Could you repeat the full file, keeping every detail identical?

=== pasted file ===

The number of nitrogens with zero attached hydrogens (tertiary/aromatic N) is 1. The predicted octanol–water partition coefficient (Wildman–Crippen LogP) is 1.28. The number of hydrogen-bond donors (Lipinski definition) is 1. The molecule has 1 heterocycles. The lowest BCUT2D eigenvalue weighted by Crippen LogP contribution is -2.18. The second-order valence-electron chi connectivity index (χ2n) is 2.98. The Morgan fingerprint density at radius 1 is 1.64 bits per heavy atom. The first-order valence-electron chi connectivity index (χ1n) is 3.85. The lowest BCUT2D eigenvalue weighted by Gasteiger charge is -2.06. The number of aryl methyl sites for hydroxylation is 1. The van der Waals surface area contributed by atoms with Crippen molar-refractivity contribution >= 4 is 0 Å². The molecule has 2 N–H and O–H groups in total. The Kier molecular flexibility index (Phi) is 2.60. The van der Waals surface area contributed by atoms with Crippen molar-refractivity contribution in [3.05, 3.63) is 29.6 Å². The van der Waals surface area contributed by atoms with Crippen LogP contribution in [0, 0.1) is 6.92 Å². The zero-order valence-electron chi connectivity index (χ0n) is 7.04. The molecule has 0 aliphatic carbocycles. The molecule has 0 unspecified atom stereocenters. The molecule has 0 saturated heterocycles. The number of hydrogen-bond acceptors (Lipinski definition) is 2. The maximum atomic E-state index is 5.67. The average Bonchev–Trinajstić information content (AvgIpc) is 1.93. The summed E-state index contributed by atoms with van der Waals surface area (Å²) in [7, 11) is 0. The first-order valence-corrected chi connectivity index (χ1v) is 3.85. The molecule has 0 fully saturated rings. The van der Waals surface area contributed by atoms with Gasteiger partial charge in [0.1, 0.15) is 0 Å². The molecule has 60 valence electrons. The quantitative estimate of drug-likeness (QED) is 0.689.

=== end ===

The number of nitrogens with zero attached hydrogens (tertiary/aromatic N) is 1. The predicted octanol–water partition coefficient (Wildman–Crippen LogP) is 1.28. The number of hydrogen-bond donors (Lipinski definition) is 1. The molecule has 1 heterocycles. The lowest BCUT2D eigenvalue weighted by Crippen LogP contribution is -2.18. The second-order valence-electron chi connectivity index (χ2n) is 2.98. The Morgan fingerprint density at radius 1 is 1.64 bits per heavy atom. The first-order valence-electron chi connectivity index (χ1n) is 3.85. The lowest BCUT2D eigenvalue weighted by Gasteiger charge is -2.06. The number of aryl methyl sites for hydroxylation is 1. The van der Waals surface area contributed by atoms with Crippen molar-refractivity contribution >= 4 is 0 Å². The molecule has 2 N–H and O–H groups in total. The Kier molecular flexibility index (Phi) is 2.60. The van der Waals surface area contributed by atoms with Crippen molar-refractivity contribution in [3.05, 3.63) is 29.6 Å². The van der Waals surface area contributed by atoms with Crippen LogP contribution in [0, 0.1) is 6.92 Å². The zero-order valence-electron chi connectivity index (χ0n) is 7.04. The molecule has 0 aliphatic carbocycles. The molecule has 0 unspecified atom stereocenters. The molecule has 0 saturated heterocycles. The number of hydrogen-bond acceptors (Lipinski definition) is 2. The maximum atomic E-state index is 5.67. The average Bonchev–Trinajstić information content (AvgIpc) is 1.93. The summed E-state index contributed by atoms with van der Waals surface area (Å²) in [7, 11) is 0. The first-order valence-corrected chi connectivity index (χ1v) is 3.85. The molecule has 0 fully saturated rings. The van der Waals surface area contributed by atoms with Gasteiger partial charge in [0.1, 0.15) is 0 Å². The molecule has 60 valence electrons. The quantitative estimate of drug-likeness (QED) is 0.689.